Jae'Sean Tate RumorsAll NBA Players
Height: 6-4 / 1.93
Weight:230 lbs. / 104.3 kg.
Height: 6-4 / 1.93
Weight:230 lbs. / 104.3 kg.
In addition to Houston’s most-whispered names, Victor Oladipo and PJ Tucker, team executives polled by B/R are also curious whether the Rockets will look to move supporting players deeper in their rotation. They’re specifically eyeing Houston’s cadre of athletic, two-way wings like Danuel House Jr., Ben McLemore, Sterling Brown and Jae’Sean Tate. “I keep hearing they’re going to fire-sale,” said a rival scout. “Houston’s gonna burn the house down,” said another assistant general manager.
Tate’s play has been strong enough not just to start at both forward positions, but at 6-foot-4, to be among their smallball center options. “I’ve been like a smallball center since I was at Ohio State,” Tate said. “I’ve been comfortable my whole life being undersized but having to play that position. It works. Our communication still needs to improve. That’s one thing we’ve been trying to work on. With that, I think our defense will do what it needs to do.”
Can you take me back to the 2018 NBA Draft? What’s your mindset heading into that evening, and how does it change throughout the course of the event? Jae’Sean Tate: There were a couple of teams that reached out and said I was second or third [option] of the guys that they were thinking about picking. If those guys were still available, then of course they were going to take them. So going in, I knew there was going to be maybe a small percentage chance that I could get picked up. But ultimately I knew that it probably wasn’t going to happen. After that, I definitely thought that there were going to be opportunities with two-ways and after-the-draft signings but that’s just not how it worked. That’s just not how it worked out. Luckily Milwaukee ended up bringing me to Summer League. I had broken my finger and had to go to Belgium on a tryout. That first year they thought that I wasn’t gonna be able to play the four with the size and the struggle of outside shooting I had in college, and there I just figured it out. I started thriving and figured out getting more confidence in my shot and, you know, I hit the ground running from there.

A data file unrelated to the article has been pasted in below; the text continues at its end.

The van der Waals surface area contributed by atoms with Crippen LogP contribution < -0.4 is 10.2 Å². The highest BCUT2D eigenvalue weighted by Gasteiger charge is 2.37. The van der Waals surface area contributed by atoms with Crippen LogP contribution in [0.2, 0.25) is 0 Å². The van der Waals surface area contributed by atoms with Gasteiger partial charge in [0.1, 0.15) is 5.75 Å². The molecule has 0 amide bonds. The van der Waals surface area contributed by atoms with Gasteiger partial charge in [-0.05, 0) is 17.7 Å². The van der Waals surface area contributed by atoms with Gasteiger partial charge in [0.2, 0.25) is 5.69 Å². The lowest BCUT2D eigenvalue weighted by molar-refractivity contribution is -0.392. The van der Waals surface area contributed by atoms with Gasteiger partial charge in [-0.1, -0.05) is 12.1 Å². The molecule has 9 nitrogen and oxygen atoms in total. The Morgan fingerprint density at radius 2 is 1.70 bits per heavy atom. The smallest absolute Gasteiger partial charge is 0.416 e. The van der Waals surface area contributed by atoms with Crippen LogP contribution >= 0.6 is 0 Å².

Did going undrafted ever give you any doubt about your potential in the NBA? Was there ever any doubt that you would eventually come over to the NBA? Jae’Sean Tate: I don’t think that it was doubt. It’s still surreal for me. I mean, like, it’s still surreal for me. This doesn’t happen. Like people dream with this opportunity and that’s exactly what it was. Everything that needed to happen and at the time it needed to happen, happened for me. Whether it’s half of our team not being able to travel because of COVID which means I have to play, things like that. I always knew that if I got the opportunity, I felt that I was going to be able to make the best of it. It was just that if the opportunity had came and literally by the grace of God, things started happening at the perfect time. And then the NBA started trending into small ball and I fit that mode and you know, PJ [Tucker] and Draymond [Green] and, and guys like that kind of opened that door. That’s just the way teams are trending and how the game is trending.
I want to ask you about Belgium, your first stop in your professional career. What was your first culture shock moment? Being overseas and in a new environment, how was that for you? Jae’Sean Tate: I’ll just say fresh off the plane, just the airport. I probably saw one obese person my whole time in Belgium. Like everybody was just healthy and skinny and they don’t eat big breakfasts, that was a big culture shock. Like we were having salami and cheese for breakfast. That American breakfast is not real in Europe and some places. But other than that, man, nah, I got lucky. Belgium is a very diverse place to live. Everybody spoke English, everybody spoke like three, four languages. I lived right downtown. If you know Belgium, they don’t really have — they have an identity, but it’s just like a big stirring pot. You got middle Eastern, you got people [from] Netherlands, you’ve got people that speak French, there’s a lot of African cultures there. Like there’s just everything and downtown there’s just any street you walk on, there’s just different places to eat — the food is amazing. The people are very nice and like I love Belgium.
So why is Tate such a huge part of this new Rockets tapestry, after just 20 games into a new season? When glancing at the leaderboard for Rookie of the Year, Tate’s numbers won’t jump off the page. He’s averaging a modest 8.3 points and 4.8 rebounds per game. He has nearly twice as many turnovers (27) as he does assists (16). Look a bit deeper, though, and you see the early strides. His outside shooting, the biggest red flag about his skillset, started off poor (shot just 28.6 percent in December) but has since improved — 34.6 percent in January, 37.5 percent this month. There are also the parts of his game that are so unrookie-like, like his cutting efficiency. Tate is scoring a whopping 1.67 points per possession on such plays, good for the 97th percentile.
Defensively, however, his impact is clear. Per Cleaning of the Glass, the Rockets defend a whole 7.5 points better with him on the floor versus off it. Their defensive rating jumps from 99.6 when he plays to 110.6 when he doesn’t. He already has 53 fouls on the year but that’s because he’s actively seeking challenges and refusing to back down.